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One-Stop Shop

Design Studio Interior Solutions Expands Offerings for Remodeling Clientele

Article by Sarah Howlett

Photography by Chris Reilmann

Originally published in Boulder Lifestyle

In only six years, Boulder’s Judy Goldman has brought her company from the small décor business it was when she bought it to, as of last year, a complete design center. The CEO of Design Studio Interior Solutions says her firm “has anything anyone needs for any kind of build or remodel,” including but not limited to counters, flooring, carpet, cabinetry hardware, lighting, furnishings, artwork and accessories.

Judy’s road to owning her own design studio, which includes a 6,000-square-foot showroom, had various twists and turns. She has lived in Boulder since 2010 and spent more than 20 years in finance and consulting in New York, Los Angeles and San Francisco, but she also studied graphic design and photography and worked as a Le Cordon Bleu–trained chef in the hospitality industry. In 2018, Judy was awarded the Rising Star Award by Colorado Biz and made its list of the top 100 women-owned businesses in Colorado.

The bulk of the Design Studio’s clients do partial remodels of kitchens, master baths and the like, but the firm also offers full remodels—all with a team of seven staffers. Last year, the Design Studio added interior architecture to its offerings, which means they’ll hire an architect and contractor for clients. “An architect tends not to be an interior architect, and they don’t do incredibly detailed selections for interior finishes,” Judy explains, but instead hires a designer to do that who then hands those plans to a contractor. By contrast, Design Studio offers a complete interior architecture drawing set for every room and applies materials—like layouts and tile choices—to the drawings in rendering.

How do they pull it off? “We have relationships with more vendors and products than almost anybody in this region and the benefit of hundreds upon hundreds of products a client can choose from, whereas with a designer, they’d go from showroom to showroom,” Judy says.

To provide this high level of service, Judy says it’s imperative to get to know the clients and their lifestyle—like their ages, whether they work from home, if they have kids or pets. “It’s a partnership,” she says. “Some of them make fast decisions—and some want to see dozens of kinds of subway tile.”

The Design Studio has several recent projects they’re proud of. For a new build condo in Boulder’s centrally-located Whittier neighborhood, a California family asked the firm to “just come up with an idea,” says Victoria Maxwell, senior vice president of client and showroom services.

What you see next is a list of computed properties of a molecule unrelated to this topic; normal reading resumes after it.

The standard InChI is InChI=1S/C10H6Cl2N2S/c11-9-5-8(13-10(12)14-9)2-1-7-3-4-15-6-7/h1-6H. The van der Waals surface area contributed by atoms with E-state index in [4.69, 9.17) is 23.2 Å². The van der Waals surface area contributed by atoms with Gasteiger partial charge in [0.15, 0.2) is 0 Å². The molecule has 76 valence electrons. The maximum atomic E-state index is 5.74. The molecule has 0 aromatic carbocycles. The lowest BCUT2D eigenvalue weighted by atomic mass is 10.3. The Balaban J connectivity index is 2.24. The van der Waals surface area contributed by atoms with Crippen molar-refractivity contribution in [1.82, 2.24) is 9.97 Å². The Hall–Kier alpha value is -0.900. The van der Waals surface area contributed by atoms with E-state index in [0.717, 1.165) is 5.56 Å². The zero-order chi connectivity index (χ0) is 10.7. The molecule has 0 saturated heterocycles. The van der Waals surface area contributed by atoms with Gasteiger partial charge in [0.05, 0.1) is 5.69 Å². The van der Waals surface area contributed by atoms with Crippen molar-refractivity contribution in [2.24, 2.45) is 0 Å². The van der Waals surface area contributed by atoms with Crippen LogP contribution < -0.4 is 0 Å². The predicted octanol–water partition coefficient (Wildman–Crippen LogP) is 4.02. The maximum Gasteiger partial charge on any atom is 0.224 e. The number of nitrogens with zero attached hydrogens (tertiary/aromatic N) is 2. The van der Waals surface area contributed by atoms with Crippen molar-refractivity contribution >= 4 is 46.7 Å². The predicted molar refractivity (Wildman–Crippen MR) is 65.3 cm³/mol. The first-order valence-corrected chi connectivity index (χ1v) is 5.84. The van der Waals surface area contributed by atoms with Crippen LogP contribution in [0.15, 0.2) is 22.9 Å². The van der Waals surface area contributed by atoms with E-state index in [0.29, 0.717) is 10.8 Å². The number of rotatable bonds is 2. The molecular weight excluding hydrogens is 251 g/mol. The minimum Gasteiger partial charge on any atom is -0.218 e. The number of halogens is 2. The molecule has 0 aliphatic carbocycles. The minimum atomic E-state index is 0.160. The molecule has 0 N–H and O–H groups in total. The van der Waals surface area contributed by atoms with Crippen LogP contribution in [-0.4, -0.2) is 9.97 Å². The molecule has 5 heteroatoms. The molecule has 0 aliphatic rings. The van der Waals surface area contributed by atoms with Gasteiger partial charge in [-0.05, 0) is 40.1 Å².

“It was a blank slate, and we had fun with the décor, particularly with wallpaper,” Victoria says. Since so many trees are visible through the condo’s windows, natural colors like grays, beiges and dark olive were the driving force on that project, she adds, likening it to a luxury hotel’s “modern, glamourous treehouse.”

For a more suburban home in nearby Longmont, clients wanted hand-painted tile from Spain for a remodel of a kitchen and master bath. The goal vibe was warm and homey, with light-wood cabinetry, leaf greens and browns and creams. In Denver’s Highlands neighborhood, the client had fun with a mixed-tile floor. “Everybody wants a fabulous laundry room,” Victoria says. “That was an example of taking something outdated and making it fresh and more functional. Again, it was about working with the client and making it really personal for them.”

Though Victoria says there’s no single, most-desirable aesthetic across the Boulder area right now, she underlines the fact that the Design Studio doesn’t want to have one signature style they create over and over, either. “I really do think everyone wants something different,” she says. “It’s hearing the client, and bringing them the look that they want, working hand and hand and creating something special and unique.”

One of the realities of doing business right now are certain supply-chain issues, which have sometimes affected the timelines of projects. From plumbing vales to tile, lead times are growing—from six weeks, then two months, then four months seemingly overnight, Judy says—and it’s a challenge for her and her staff to communicate these swings to both contractors and clients. However, she says keeping in close touch with its partners is key to alleviating some issues.

“My team has its pulse on its relationships with vendors,” she says. “Contractors see this company as the leading indicator because we are always in touch with vendors and [know] what’s happening in various industries. They use us as a resource.”

Another differentiator that allows the Design Studio to offer top-tier service is its massive warehouse. “Especially with supply-chain issues, we can order at any time, collect the product in our warehouse and deliver on time,” Judy says. Often, a client’s items will arrive one at a time—think lighting, wallpaper, doors—but the warehouse can store it until needed on site. “Smaller designers have to pay a receiver to hold it and coordinate delivery,” she adds.

Judy also owns Front Range Design Center, an FF&E, warehousing, inventory management, procurement and logistics company servicing the building trade—think architects, builders, designers and contractors. Both companies focus on delivering exceptional client experiences with a budget-forward approach. She remains an active supporter of community-based charities such as Boulder’s Blue Sky Bridge and the JCC.